Linguists have introduced a new wave of data-crunching methods to answer knotty questions about language use, and a decision handed down by the Supreme Court this week reveals that the legal world is taking notice. For too long, judges and attorneys have relied on scattershot, impressionistic evidence to back up linguistic claims, even though language is often central to judicial decision-making. New high-tech tools for analyzing common usage promise a welcome antidote, but there is a danger in expecting them to cut through the inherent slipperiness of words.
The Supreme Court, to its credit, drew on some nuanced linguistic expertise in its ruling on Tuesday that corporations are not entitled to "personal privacy," rebuffing arguments from the plaintiff in the case, AT&T, that big companies deserve that protection since they can be considered "persons" under the law. "Personal" is just the adjective form of the noun "person," AT&T contended.
Not so fast, wrote Chief Justice John Roberts in the Court's unanimous opinion. There is no "grammatical imperative" dictating that the legal meaning of a noun must extend to a corresponding adjective. To back up this point, he turned to dictionary definitions, a common gambit when the Court needs to settle a semantic score. "Corny," he illustrated with the help of Webster's, "has little to do with 'corn.'" In oral arguments, Roberts had come up with more pairs of related nouns and adjectives that diverge in meaning: "squirrel" and "squirrely," "craft" and "crafty," "pastor" and "pastoral."
But to really drive the point home, Roberts pulled out a litany of two-word phrases in which "personal" describes something we associate with humans, not big corporations: "We do not usually speak of personal characteristics, personal effects, personal correspondence, personal influence, or personal tragedy as referring to corporations or other artificial entities," the opinion read. "This is not to say that corporations do not have correspondence, influence, or tragedies of their own, only that we do not use the word 'personal' to describe them."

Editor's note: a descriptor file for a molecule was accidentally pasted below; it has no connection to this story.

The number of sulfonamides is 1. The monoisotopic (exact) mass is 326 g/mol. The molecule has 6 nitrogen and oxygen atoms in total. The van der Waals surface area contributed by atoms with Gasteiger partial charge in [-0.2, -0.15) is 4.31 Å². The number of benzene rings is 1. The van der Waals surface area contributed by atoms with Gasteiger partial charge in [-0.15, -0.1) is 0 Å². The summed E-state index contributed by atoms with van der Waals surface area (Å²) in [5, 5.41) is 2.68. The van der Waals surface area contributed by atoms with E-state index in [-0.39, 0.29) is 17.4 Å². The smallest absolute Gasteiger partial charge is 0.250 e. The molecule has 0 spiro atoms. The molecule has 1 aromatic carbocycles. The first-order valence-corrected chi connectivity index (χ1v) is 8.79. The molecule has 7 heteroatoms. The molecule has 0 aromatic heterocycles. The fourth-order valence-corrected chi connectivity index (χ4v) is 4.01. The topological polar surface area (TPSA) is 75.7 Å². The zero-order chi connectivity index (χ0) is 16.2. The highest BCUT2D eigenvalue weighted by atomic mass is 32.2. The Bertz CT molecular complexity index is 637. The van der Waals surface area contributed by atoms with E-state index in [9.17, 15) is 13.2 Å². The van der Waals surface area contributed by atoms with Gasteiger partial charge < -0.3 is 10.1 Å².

Behind Roberts' folksy linguistic wisdom lay some cold, hard, empirical facts. In an amicus brief that helped shape the decision, Neal Goldfarb, filing on behalf of The Project On Government Oversight, mustered evidence supporting the conclusion that the word "personal" is typically used for human beings. In the oral arguments, Justice Ruth Bader Ginsburg made AT&T's lawyers look foolish by citing the brief's "dozens and dozens of examples to show that, overwhelmingly, 'personal' is used to describe an individual, not an artificial being." Going beyond the authority of the dictionary, Goldfarb's brief appealed to a new type of language authority: the corpus.
A corpus is an enormous collection of texts that can be analyzed for usage patterns -- "like Lexis on steroids," Goldfarb explained to the Court, referring to the legal database that the Justices are all familiar with. Using corpora (that's the plural) compiled by Mark Davies at Brigham Young University, Goldfarb pulled up the most common nouns that the adjective "personal" can modify: "personal life," "personal experience," "personal relationship," "personal problem," and so forth (including the examples Roberts would cite in his opinion). He could even zero in on the most common combinations for a particular era -- in this case the 1970s, when Congress enacted the the Freedom of Information Act exemption that AT&T was wrangling over.